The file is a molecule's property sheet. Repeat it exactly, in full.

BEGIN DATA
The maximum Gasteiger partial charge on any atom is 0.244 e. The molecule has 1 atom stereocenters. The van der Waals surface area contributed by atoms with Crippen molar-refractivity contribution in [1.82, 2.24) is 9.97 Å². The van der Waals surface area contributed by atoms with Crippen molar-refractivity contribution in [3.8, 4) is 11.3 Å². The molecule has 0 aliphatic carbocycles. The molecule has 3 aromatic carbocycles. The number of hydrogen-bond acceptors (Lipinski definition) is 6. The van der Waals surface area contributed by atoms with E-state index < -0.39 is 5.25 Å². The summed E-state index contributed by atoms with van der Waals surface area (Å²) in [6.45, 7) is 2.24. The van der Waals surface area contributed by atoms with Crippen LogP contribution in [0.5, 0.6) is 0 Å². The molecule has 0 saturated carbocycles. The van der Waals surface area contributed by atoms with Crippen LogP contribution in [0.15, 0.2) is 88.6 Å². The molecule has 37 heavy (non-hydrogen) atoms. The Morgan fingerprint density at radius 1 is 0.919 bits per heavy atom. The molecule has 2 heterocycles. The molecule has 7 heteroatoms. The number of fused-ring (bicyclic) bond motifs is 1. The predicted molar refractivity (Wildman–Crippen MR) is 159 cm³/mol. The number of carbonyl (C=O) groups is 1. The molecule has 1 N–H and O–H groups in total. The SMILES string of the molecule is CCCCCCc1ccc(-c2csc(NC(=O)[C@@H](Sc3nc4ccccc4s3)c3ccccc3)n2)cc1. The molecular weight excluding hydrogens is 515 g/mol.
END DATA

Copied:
The maximum Gasteiger partial charge on any atom is 0.244 e. The molecule has 1 atom stereocenters. The van der Waals surface area contributed by atoms with Crippen molar-refractivity contribution in [1.82, 2.24) is 9.97 Å². The van der Waals surface area contributed by atoms with Crippen molar-refractivity contribution in [3.8, 4) is 11.3 Å². The molecule has 0 aliphatic carbocycles. The molecule has 3 aromatic carbocycles. The number of hydrogen-bond acceptors (Lipinski definition) is 6. The van der Waals surface area contributed by atoms with E-state index < -0.39 is 5.25 Å². The summed E-state index contributed by atoms with van der Waals surface area (Å²) in [6.45, 7) is 2.24. The van der Waals surface area contributed by atoms with Crippen LogP contribution in [0.5, 0.6) is 0 Å². The molecule has 0 saturated carbocycles. The van der Waals surface area contributed by atoms with Crippen LogP contribution in [0.15, 0.2) is 88.6 Å². The molecule has 37 heavy (non-hydrogen) atoms. The Morgan fingerprint density at radius 1 is 0.919 bits per heavy atom. The molecule has 2 heterocycles. The molecule has 7 heteroatoms. The number of fused-ring (bicyclic) bond motifs is 1. The predicted molar refractivity (Wildman–Crippen MR) is 159 cm³/mol. The number of carbonyl (C=O) groups is 1. The molecule has 1 N–H and O–H groups in total. The SMILES string of the molecule is CCCCCCc1ccc(-c2csc(NC(=O)[C@@H](Sc3nc4ccccc4s3)c3ccccc3)n2)cc1. The molecular weight excluding hydrogens is 515 g/mol.